In addition, this study showed a positive correlation between sleep quality and neck pain and shoulder pain and disability and a negative correlation between sleep quality and health perception. As such, the more severe the neck pain and shoulder pain and disability, the higher the score for sleep quality, demonstrating a poor quality of sleep. The higher the self-health perception was, the lower was the sleep quality score, hence demonstrating good sleep quality. This corroborates with previous studies [51, 52] that show the more severe the neck pain, the more severe the shoulder pain, and the more severe the shoulder pain, the more severe the shoulder disability and that such symptoms or disabilities worsen sleep quality [53]. Women complain of chronic pain as they spend more time making repetitive movements in the same posture for a long time due to work or house chores. Since these pains negatively affect sleep quality due to the accompanying muscle dysfunction, it seems necessary to establish an intervention that can fundamentally improve health promotion through investigating their lifestyle and postures in daily life according to the area of chronic pain.

In this study, shoulder pain, perceived difficulty of one’s work, and health perception were significant factors affecting sleep quality in middle-aged women. Similar results were obtained in a study by Bintang et al. [54] and Lee and Oh [22] in which pain affected sleep quality and a more severe pain resulted in a higher sleep quality score, supporting this study’s findings. Moreover, the perceived difficulty of one’s work can be affected by various factors (e.g., occupation, house chores, childcare and health concerns), which can consequently affect one’s health perception and further worsen sleep quality [41]. This study found no correlation between sleep quality and physical activity that corresponds with previous studies that also found that the level of women’s physical activity had no impact on sleep quality [55]. Specifically, this study found that the participants’ physiological symptoms, physical burden and health perceptions were more important factors in sleep quality than physical activity.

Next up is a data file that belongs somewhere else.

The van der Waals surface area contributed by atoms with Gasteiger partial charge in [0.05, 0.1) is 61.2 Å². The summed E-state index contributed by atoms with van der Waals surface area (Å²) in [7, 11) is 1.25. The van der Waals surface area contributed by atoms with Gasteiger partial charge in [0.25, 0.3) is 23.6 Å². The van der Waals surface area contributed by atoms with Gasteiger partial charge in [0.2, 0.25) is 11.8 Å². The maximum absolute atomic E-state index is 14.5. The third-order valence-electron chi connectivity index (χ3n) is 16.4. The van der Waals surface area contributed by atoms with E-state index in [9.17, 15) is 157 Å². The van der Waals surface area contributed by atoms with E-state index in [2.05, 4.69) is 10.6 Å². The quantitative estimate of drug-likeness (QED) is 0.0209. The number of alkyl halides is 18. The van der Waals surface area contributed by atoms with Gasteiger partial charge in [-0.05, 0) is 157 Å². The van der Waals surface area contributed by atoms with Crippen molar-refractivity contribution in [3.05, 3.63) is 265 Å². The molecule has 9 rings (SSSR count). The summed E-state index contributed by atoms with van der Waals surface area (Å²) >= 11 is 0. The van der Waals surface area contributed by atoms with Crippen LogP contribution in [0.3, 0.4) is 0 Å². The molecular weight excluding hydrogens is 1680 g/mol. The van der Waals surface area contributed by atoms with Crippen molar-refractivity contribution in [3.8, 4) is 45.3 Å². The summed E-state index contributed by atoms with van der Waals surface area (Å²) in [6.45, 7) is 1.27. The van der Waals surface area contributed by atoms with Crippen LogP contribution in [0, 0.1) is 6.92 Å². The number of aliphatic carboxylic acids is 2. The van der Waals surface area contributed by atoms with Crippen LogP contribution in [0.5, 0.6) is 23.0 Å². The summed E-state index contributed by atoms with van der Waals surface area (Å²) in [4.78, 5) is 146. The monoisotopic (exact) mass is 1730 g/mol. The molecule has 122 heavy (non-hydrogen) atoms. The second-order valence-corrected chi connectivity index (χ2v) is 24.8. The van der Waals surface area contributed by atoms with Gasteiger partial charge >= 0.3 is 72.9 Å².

This study has some limitations. First, the subjects of the study were South Korean middle-aged women residing in Seoul. Moreover, this study was conducted by convenience sampling of middle-aged women in a small setting; hence, the results cannot be generalized to other populations. Second, because the sleep quality in middle-aged women was assessed using self-report tools, it may not be accurate in identifying the actual sleep pattern. Finally, this study is a cross-sectional study; hence, it is limited in that the cause and effect between variables cannot be analyzed in various ways. Despite these limitations, considering the study’s findings, middle-aged women’s shoulder pain, perceived work difficulty and health perception were found to be important factors in determining sleep quality. These results suggest that the severe physical symptoms of shoulder pain of which middle-aged women complain can negatively affect sleep quality; therefore, considering these physical symptoms, interventions to improve sleep quality are needed. Further, the results of this study show that healthcare workers should consider the subjects’ health and other symptoms or pain to improve sleep quality in middle-aged women. Importantly, perceived difficulty of one’s job and health can affect sleep quality necessitating the development of a health intervention strategy to provide physical healthcare, and mental and social support to lessen the burden off middle-aged women. In a follow-up study, healthcare providers in clinical practice should plan and provide health education and healthcare interventions that enhance sleep quality in middle-aged women to ultimately improve their physical and mental quality of life, based on the results of previous studies that show physical symptoms affect sleep quality that affects individual physiological and mental health [22, 56] and the results of this study. This should be done based on objectively measured data of the sleeping state, while considering their physiological symptoms in relation to their comorbidities and age.